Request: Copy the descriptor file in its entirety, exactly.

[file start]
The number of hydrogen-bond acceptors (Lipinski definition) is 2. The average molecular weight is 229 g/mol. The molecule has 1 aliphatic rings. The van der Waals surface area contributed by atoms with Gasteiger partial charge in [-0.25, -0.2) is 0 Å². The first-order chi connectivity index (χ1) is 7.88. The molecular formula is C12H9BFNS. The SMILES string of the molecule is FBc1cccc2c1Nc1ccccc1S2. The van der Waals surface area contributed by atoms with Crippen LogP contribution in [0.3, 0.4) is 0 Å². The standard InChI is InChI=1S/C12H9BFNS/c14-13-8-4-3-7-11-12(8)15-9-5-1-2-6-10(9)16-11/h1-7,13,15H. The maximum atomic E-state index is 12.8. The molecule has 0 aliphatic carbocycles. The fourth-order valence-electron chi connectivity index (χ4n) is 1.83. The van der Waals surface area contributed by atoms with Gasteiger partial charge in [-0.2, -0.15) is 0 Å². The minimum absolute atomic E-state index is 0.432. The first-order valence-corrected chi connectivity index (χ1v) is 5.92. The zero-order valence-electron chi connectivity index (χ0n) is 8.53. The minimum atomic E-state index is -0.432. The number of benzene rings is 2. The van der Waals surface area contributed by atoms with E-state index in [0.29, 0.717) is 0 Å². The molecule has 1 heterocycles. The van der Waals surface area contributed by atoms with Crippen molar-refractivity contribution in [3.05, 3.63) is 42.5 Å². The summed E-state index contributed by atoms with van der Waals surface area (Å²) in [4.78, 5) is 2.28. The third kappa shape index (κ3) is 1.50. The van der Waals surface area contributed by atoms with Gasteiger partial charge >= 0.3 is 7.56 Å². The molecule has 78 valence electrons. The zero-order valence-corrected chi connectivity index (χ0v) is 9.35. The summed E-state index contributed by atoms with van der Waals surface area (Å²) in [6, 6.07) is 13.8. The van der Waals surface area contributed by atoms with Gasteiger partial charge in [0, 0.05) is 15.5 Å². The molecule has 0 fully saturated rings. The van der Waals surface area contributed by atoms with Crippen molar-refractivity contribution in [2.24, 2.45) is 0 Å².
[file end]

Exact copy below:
The number of hydrogen-bond acceptors (Lipinski definition) is 2. The average molecular weight is 229 g/mol. The molecule has 1 aliphatic rings. The van der Waals surface area contributed by atoms with Gasteiger partial charge in [-0.25, -0.2) is 0 Å². The first-order chi connectivity index (χ1) is 7.88. The molecular formula is C12H9BFNS. The SMILES string of the molecule is FBc1cccc2c1Nc1ccccc1S2. The van der Waals surface area contributed by atoms with Crippen LogP contribution in [0.3, 0.4) is 0 Å². The standard InChI is InChI=1S/C12H9BFNS/c14-13-8-4-3-7-11-12(8)15-9-5-1-2-6-10(9)16-11/h1-7,13,15H. The maximum atomic E-state index is 12.8. The molecule has 0 aliphatic carbocycles. The fourth-order valence-electron chi connectivity index (χ4n) is 1.83. The van der Waals surface area contributed by atoms with Gasteiger partial charge in [-0.2, -0.15) is 0 Å². The minimum absolute atomic E-state index is 0.432. The first-order valence-corrected chi connectivity index (χ1v) is 5.92. The zero-order valence-electron chi connectivity index (χ0n) is 8.53. The minimum atomic E-state index is -0.432. The number of benzene rings is 2. The van der Waals surface area contributed by atoms with E-state index in [0.29, 0.717) is 0 Å². The molecule has 1 heterocycles. The van der Waals surface area contributed by atoms with Crippen molar-refractivity contribution in [3.05, 3.63) is 42.5 Å². The summed E-state index contributed by atoms with van der Waals surface area (Å²) in [4.78, 5) is 2.28. The third kappa shape index (κ3) is 1.50. The van der Waals surface area contributed by atoms with Gasteiger partial charge >= 0.3 is 7.56 Å². The molecule has 78 valence electrons. The zero-order valence-corrected chi connectivity index (χ0v) is 9.35. The summed E-state index contributed by atoms with van der Waals surface area (Å²) in [6, 6.07) is 13.8. The van der Waals surface area contributed by atoms with Gasteiger partial charge in [0, 0.05) is 15.5 Å². The molecule has 0 fully saturated rings. The van der Waals surface area contributed by atoms with Crippen molar-refractivity contribution in [2.24, 2.45) is 0 Å².